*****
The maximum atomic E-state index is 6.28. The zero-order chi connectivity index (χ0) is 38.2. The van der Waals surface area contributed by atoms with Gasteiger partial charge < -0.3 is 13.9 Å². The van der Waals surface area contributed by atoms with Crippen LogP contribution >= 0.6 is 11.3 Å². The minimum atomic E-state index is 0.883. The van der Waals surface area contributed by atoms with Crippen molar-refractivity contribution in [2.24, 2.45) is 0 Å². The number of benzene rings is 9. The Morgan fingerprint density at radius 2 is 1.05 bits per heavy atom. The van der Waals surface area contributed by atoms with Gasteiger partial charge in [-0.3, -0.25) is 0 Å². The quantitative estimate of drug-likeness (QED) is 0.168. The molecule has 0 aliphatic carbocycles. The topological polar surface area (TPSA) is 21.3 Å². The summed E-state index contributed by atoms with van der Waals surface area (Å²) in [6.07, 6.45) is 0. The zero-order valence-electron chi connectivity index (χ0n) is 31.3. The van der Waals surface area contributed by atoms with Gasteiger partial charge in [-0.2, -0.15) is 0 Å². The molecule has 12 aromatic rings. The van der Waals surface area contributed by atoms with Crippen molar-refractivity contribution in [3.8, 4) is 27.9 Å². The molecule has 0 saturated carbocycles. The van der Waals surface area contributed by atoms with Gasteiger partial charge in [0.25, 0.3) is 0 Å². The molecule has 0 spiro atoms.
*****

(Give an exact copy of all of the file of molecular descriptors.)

The maximum atomic E-state index is 6.28. The zero-order chi connectivity index (χ0) is 38.2. The van der Waals surface area contributed by atoms with Gasteiger partial charge < -0.3 is 13.9 Å². The van der Waals surface area contributed by atoms with Crippen LogP contribution >= 0.6 is 11.3 Å². The minimum atomic E-state index is 0.883. The van der Waals surface area contributed by atoms with Crippen molar-refractivity contribution in [2.24, 2.45) is 0 Å². The number of benzene rings is 9. The Morgan fingerprint density at radius 2 is 1.05 bits per heavy atom. The van der Waals surface area contributed by atoms with Gasteiger partial charge in [-0.3, -0.25) is 0 Å². The quantitative estimate of drug-likeness (QED) is 0.168. The molecule has 0 aliphatic carbocycles. The topological polar surface area (TPSA) is 21.3 Å². The summed E-state index contributed by atoms with van der Waals surface area (Å²) in [6.07, 6.45) is 0. The zero-order valence-electron chi connectivity index (χ0n) is 31.3. The van der Waals surface area contributed by atoms with Gasteiger partial charge in [-0.2, -0.15) is 0 Å². The molecule has 12 aromatic rings. The van der Waals surface area contributed by atoms with Crippen molar-refractivity contribution in [3.8, 4) is 27.9 Å². The molecule has 0 saturated carbocycles. The van der Waals surface area contributed by atoms with Gasteiger partial charge in [0.25, 0.3) is 0 Å². The molecule has 0 spiro atoms.